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32-bit vs. 64-bit systems

Suppose a processor supports up to a maximum of only 2 GB RAM (eg: Intel Atom N2600), what are the advantages of installing a 64 bit operating system on it? Clearly, the support for more than 4 GB RAM is not relevant in this case. Also, is it possible to use/exploit additional RAM (beyond 4 GB) from USB drives using Windows ReadyBoost on such as system, and does the use of 64 bit operating system, then become relevant?

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marked as duplicate by Ignacio Vazquez-Abrams, Sirex, Xavierjazz, soandos, Synetech Aug 20 '12 at 0:22

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3 Answers 3

For one thing, physically addressable RAM and ReadyBoost are very different things. ReadyBoost is an abstraction of the Windows virtual memory model, and doesn't mean that you're actually extending RAM. Also, x86-64 has more general registers than x86, which means that programs can theoretically gain performance by not having to fetch from memory.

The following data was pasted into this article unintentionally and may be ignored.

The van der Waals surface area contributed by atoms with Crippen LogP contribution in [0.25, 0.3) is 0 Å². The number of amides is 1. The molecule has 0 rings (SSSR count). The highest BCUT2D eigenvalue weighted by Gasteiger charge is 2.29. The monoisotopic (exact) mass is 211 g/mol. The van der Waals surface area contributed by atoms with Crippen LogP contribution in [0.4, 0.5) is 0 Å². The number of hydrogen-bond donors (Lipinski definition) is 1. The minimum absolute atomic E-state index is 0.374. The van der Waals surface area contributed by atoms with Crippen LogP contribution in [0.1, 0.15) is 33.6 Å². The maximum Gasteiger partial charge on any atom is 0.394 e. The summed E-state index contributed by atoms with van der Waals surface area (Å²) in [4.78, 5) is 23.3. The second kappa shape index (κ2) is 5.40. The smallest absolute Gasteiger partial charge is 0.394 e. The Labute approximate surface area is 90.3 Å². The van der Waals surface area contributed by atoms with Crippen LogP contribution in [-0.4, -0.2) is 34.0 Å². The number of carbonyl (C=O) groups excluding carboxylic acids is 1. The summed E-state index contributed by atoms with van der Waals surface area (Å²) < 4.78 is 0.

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64 bit processors are newer and have more advanced functionality in their architecture. Therefore software compiled for 64 bit processors can take advantage of this functionality. But bit-ness isnt everything. Clock speed, cache, age of the proc, bus speeds, all play a role in the speed of a computer.

As for RAM, ReadyBoost doesnt give you more RAM, it just caches what it thinks your disk might read next. This allows the computer to read data from a faster source then the HDD. On low memory systems, it can boost performance.

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Certain programs can benefit from the use of 64-bit registers for calculations, typically the software would state this and would even be designed with 64-bit in mind.

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